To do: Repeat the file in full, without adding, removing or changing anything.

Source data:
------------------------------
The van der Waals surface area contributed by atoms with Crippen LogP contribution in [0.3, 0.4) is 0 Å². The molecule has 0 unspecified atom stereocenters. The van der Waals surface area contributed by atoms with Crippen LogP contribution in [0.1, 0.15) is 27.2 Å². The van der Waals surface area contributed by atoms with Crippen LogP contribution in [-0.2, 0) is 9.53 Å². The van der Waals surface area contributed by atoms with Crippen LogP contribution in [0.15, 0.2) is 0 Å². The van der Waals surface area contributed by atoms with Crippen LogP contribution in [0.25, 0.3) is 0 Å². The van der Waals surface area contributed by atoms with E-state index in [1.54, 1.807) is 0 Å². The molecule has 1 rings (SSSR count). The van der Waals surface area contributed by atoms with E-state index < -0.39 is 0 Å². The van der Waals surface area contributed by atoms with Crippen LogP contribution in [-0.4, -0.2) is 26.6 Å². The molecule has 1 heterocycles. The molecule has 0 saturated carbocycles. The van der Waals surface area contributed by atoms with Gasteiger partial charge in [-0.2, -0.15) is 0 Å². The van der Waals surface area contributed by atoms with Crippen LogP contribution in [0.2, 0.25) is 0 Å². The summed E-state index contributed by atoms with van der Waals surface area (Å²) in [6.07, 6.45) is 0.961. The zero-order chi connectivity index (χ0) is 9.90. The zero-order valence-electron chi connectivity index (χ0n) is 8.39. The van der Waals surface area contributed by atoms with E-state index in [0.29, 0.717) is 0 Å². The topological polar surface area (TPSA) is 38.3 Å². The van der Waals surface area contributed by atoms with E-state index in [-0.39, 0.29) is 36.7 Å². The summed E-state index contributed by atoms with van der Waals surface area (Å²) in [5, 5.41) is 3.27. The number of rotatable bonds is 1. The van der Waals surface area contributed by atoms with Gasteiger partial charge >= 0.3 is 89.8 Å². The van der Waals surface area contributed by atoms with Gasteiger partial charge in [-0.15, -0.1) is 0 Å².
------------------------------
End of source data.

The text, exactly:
The van der Waals surface area contributed by atoms with Crippen LogP contribution in [0.3, 0.4) is 0 Å². The molecule has 0 unspecified atom stereocenters. The van der Waals surface area contributed by atoms with Crippen LogP contribution in [0.1, 0.15) is 27.2 Å². The van der Waals surface area contributed by atoms with Crippen LogP contribution in [-0.2, 0) is 9.53 Å². The van der Waals surface area contributed by atoms with Crippen LogP contribution in [0.15, 0.2) is 0 Å². The van der Waals surface area contributed by atoms with Crippen LogP contribution in [0.25, 0.3) is 0 Å². The van der Waals surface area contributed by atoms with E-state index in [1.54, 1.807) is 0 Å². The molecule has 1 rings (SSSR count). The van der Waals surface area contributed by atoms with E-state index < -0.39 is 0 Å². The van der Waals surface area contributed by atoms with Crippen LogP contribution in [-0.4, -0.2) is 26.6 Å². The molecule has 1 heterocycles. The molecule has 0 saturated carbocycles. The van der Waals surface area contributed by atoms with Gasteiger partial charge in [-0.2, -0.15) is 0 Å². The van der Waals surface area contributed by atoms with Crippen LogP contribution in [0.2, 0.25) is 0 Å². The summed E-state index contributed by atoms with van der Waals surface area (Å²) in [6.07, 6.45) is 0.961. The zero-order chi connectivity index (χ0) is 9.90. The zero-order valence-electron chi connectivity index (χ0n) is 8.39. The van der Waals surface area contributed by atoms with E-state index in [0.29, 0.717) is 0 Å². The topological polar surface area (TPSA) is 38.3 Å². The van der Waals surface area contributed by atoms with E-state index in [-0.39, 0.29) is 36.7 Å². The summed E-state index contributed by atoms with van der Waals surface area (Å²) in [5, 5.41) is 3.27. The number of rotatable bonds is 1. The van der Waals surface area contributed by atoms with Gasteiger partial charge >= 0.3 is 89.8 Å². The van der Waals surface area contributed by atoms with Gasteiger partial charge in [-0.15, -0.1) is 0 Å².